Lost: Complete Second Season, 7 Blu-ray discs (2009)

by | Jun 16, 2009 | DVD & Blu-ray Video Reviews | 0 comments

Lost: Complete Second Season, 7 Blu-ray discs (2009)

Starring: Naveen Andrews, Matthew Fox, Josh Holloway, Evangeline Lilly, Terry O’Quinn, Michelle Rodriguez, Henry Ian Cusick, Michael Emerson, many others
Executive Producer: Carlton Cuse
Studio: Buena Vista Home Entertainment 100835
Video: 1.78:1 for 16:9 color, 1080p HD
Audio: English DTS HD 5.1, English or French DD 5.1, Spanish Dolby 2.0
Subtitles: English, French, Spanish
Extras: Audio commentaries, Featurettes, Deleted Scenes, Bloopers, Season Play feature
Feature Length: 1056 minutes
Rating: ****1/

As addictive as I found Lost Season 1, I could never have imagined the twisted turnings that unfurled in Season 2. Season 2 opens with one of the most memorable sequences of the entire series, with Desmond rising from his bed, showering, putting on a Cass Elliot record (Make Your Own Kind of Music), exercising, cleaning up after breakfast, and typing a code into a computer every 108 minutes. About that time, the lid blows on the hatch, and things get really crazy as Jack, Kate and Locke invade Desmond’s otherwise tidy world (for the last three years, anyway). This is our first exposure to the remaining remnants of the Dharma Initiative, a scientific study on the island from the seventies. Apparently, there are numerous “hatch-like” stations scattered about the island, and this particular one has a very important function – to quote Desmond, “saving the world!” Of course, there’s a scuffle and gunfire, and a very tense 108 minutes as Desmond, Locke and eventually Sayid all take a shot at repairing the damaged computer to prevent whatever will happen if that all important code isn’t entered on time. The “hatch” dynamic occupies a great deal of the focus throughout Season 2.

We’re also introduced to some interesting new characters; Michael, Sawyer and Jin, whose failed attempt at escape from the island with the raft in Season 1 make their way back to shore and are promptly captured by people they think are the “Others.” Enter Anna Lucia and Mr. Eko, who, as it turns out, are also survivors of Oceanic Flight 815’s tail section – a group of twenty-plus additional survivors in all. They’ve also had encounters with the Others, and we’re soon introduced to Henry Gale, who as it turns out, isn’t a marooned balloonist as he purports, but the leader of the Others. Henry plays mind games with Locke and Michael; he not only convinces Locke to eventually not enter the codes at the hatch, but also talks Michael into releasing him in exchange for Michael’s son Walt and the opportunity to leave the island. All in all, I felt the quality of the writing wasn’t diminished one iota in the second season, with the storylines and ever-present flashbacks helping to craft a truly cohesive continuation of the story and development of the characters.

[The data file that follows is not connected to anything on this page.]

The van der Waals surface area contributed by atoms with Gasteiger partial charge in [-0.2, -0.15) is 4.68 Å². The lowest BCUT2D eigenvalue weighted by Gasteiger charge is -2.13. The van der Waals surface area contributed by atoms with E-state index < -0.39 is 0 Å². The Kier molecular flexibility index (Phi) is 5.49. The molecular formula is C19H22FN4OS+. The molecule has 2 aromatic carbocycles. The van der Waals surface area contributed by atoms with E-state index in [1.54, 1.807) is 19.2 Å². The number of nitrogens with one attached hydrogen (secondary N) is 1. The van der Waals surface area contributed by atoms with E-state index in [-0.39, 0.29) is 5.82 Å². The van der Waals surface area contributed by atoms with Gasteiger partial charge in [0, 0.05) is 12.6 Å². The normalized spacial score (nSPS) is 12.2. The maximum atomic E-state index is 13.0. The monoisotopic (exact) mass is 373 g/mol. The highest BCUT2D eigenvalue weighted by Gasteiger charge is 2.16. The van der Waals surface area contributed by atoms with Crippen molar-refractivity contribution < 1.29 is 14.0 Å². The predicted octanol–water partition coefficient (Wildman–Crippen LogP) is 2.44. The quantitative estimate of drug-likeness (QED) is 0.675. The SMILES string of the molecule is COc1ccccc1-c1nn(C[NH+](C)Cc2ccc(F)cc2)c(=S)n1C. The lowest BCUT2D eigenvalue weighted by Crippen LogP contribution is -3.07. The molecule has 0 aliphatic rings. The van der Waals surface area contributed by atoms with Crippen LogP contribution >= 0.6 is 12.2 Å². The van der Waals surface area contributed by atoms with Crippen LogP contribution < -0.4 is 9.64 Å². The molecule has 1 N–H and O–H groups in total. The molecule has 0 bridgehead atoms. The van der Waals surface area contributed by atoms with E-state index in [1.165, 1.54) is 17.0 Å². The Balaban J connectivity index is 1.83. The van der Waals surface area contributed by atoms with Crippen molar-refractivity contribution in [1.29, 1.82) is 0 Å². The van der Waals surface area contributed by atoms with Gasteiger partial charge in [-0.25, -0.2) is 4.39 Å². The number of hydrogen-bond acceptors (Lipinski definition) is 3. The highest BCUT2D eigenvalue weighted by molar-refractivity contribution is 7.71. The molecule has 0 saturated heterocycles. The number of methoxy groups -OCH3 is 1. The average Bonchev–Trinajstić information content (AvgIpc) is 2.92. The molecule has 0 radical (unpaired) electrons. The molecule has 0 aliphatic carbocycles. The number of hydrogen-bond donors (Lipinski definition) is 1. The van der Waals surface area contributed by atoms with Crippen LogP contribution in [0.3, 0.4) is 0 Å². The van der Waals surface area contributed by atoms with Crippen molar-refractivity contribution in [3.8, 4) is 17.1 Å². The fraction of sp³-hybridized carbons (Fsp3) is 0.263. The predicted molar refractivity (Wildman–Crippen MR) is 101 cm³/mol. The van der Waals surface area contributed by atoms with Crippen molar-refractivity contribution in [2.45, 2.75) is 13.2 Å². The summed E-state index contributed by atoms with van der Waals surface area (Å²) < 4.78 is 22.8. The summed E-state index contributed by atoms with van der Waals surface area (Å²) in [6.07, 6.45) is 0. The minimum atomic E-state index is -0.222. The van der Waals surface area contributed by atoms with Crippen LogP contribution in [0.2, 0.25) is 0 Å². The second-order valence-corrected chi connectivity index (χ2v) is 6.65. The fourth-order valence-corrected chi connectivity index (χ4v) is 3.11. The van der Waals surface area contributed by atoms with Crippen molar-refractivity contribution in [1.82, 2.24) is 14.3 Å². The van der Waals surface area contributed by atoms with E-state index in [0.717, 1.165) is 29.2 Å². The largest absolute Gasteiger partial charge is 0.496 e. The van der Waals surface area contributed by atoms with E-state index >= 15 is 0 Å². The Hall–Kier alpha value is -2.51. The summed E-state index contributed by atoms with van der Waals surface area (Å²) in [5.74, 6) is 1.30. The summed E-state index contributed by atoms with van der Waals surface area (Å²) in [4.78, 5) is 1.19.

As with Season 1, the technical content of these seven discs is staggeringly good. The 1080p image is really sharp, offering a superb color palette that really shows off the eye-popping Hawaiian locations to incredible effect. Blacks levels are intensely deep, with excellent contrast and highly detailed images. The audio content was superb, even though the box information incorrectly stated that an uncompressed 5.1 PCM track was used, while the actual surround track in place was a DTS HD lossless 5.1 codec. The sound quality was near reference in terms of dynamics and the nearly seamless surround presentation. As expected, the sheer quantity of interesting and informative extras was darn near overwhelming – there’s a bountiful bevy of entertaining viewing to be had here!

As with the Season 1 set, my only real complaint stems from the access menus; while the main menus are visually striking, the pop-up menus just weren’t very intuitively designed – I’ve seen many more discs that were infinitely easier to navigate! Regardless, this seven disc set makes for some essential watching – as with the Season 1 set, once I switched it on, I found it very, very difficult to turn off. Highly recommended – Lost fans will be hard pressed to find any faults with this excellent collection – the Blu-rays far surpass the already excellent DVDs in every aspect  of the home theater experience.

— Tom Gibbs

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